Announcing…For the Love of Music!

After many, many hours of work, I am thrilled to announce that our latest project is finished and ready for the world! 🙂 I could write all about it, but instead I’ll let you watch the trailer that Joey and Jed put together for it:

For the Love of Music is a 5-day course to help pianists develop a love for skillfully reading music. Joey and Jed were my inspiration for this course because they are both fabulous musicians, but both struggle to sight-read fluently. We spent an intense week working together to produce a course that they have gone through and that we hope will be a great help to pianists around the world who face a similar challenge.


You can visit the Music Matters Blog Store to read more about what’s included in the package (including a special bonus offer worth $15!). For the Love of Music can be used by any individual who has experience playing the piano and a basic foundation in music theory. The boys especially enjoyed going through it together, and competing against each other between each class to see who could sight-read the most measures of music (they both played 8,000+ measures of music over the course of five days!).

It was lots of fun and very stretching for us and we hope it proves to be the same for everyone who goes through For the Love of Music!

How to Prepare for Your Music Education Degree – Guest Post

If you will be juggling full-time work plus earning an online music education degree, you’ll need to have a plan in place that could help streamline your life. In addition to taking college seriously, setting goals, managing expectations, and making the most of support systems like family and friends, you should understand how to best prep for your music education degree as a nontraditional student.

Knowing exactly how you will use your degree can help get you through the tough times ahead. While it may not be easy to balance current career demands with studying for finals or writing papers, if you remain focused on your goals, you should find earning a college degree a great way to jumpstart a new career.

Here are some tips to help you make the most of your online music education degree:

Expectations. When you apply to a college to earn your online music education degree, there are certain things typically expected of you. You should have:

  • some type of background in vocal or musical performance, so experience with playing instruments or singing will be a plus.
  • basic music theory is often assumed and/or covered quickly when in college.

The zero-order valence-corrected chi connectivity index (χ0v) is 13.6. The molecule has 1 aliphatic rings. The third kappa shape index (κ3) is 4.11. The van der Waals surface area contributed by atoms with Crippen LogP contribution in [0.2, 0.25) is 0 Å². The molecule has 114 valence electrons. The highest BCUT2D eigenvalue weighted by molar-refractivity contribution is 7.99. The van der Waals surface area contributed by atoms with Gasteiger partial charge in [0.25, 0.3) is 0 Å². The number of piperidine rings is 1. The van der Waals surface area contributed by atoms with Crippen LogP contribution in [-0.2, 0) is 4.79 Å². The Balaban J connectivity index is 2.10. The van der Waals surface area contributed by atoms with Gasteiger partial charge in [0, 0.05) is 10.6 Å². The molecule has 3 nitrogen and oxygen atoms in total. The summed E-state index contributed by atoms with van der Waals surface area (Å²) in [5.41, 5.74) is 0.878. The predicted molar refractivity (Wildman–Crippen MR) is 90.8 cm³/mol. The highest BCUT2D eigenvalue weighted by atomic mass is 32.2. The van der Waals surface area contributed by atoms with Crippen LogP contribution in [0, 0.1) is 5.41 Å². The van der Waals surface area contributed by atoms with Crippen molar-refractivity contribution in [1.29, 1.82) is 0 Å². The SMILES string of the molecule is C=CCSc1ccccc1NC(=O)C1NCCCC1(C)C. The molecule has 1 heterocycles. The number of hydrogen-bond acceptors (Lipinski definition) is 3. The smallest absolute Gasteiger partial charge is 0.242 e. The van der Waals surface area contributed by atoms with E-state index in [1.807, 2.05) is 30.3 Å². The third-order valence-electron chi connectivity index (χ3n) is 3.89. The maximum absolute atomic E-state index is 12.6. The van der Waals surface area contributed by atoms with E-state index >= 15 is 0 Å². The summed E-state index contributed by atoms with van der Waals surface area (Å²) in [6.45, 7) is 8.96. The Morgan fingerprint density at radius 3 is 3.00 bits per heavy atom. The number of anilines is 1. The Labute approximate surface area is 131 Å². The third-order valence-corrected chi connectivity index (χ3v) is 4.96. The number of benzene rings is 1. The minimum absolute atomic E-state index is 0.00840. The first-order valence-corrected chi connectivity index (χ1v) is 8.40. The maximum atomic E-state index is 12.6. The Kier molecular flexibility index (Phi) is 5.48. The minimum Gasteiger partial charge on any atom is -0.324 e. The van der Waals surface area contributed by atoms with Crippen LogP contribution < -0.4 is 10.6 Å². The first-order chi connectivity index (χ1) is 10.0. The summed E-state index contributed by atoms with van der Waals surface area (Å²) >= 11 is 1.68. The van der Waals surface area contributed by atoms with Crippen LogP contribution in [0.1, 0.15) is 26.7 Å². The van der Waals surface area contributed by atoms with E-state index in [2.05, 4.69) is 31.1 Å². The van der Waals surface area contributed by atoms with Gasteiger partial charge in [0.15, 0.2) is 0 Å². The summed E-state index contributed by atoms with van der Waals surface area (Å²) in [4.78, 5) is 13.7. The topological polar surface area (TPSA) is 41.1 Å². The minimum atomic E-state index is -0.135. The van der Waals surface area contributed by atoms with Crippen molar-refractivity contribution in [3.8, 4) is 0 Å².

Also, be prepared to audition since some music programs require it as part of your application process.

Coursework. As an online music education student, you may take classes such as Basic Ear Training, Music Notation, Counterpoint, or Arranging:  Rhythm Section. It may also be a good idea to keep a portfolio of your accomplishments, as you earn your online music education degree, since you usually receive hands-on music education experience in the form of juries and recitals.

Careers. As an online music education major, you have already decided upon your college major or specialty. However, what careers could you have with a music education degree? Depending on your level of higher education and whether or not you earn a bachelor’s, master’s, or PhD, you could be a Music Professor, an Early Childhood Music Educator, a Music Consultant, or a School Music Educator. Skills like teaching, leadership qualities, musical talent, and thorough music knowledge could help you jumpstart your career upon college graduation.

Accreditation and Certification. It is important that the online music degree you are earning is from an accredited college should you need to transfer credits or seek employment after graduation where a certain type of accreditation is desired. In addition to the importance of accreditation from a legit accrediting agency, most states require you to have a bachelor’s degree in music in order to be certified. If you want to teach music education in your state, you should check in advance to ensure the music education program you enroll in will grant teacher certification upon graduation. The National Association of Schools or Music (NASM) is a great resource to check out.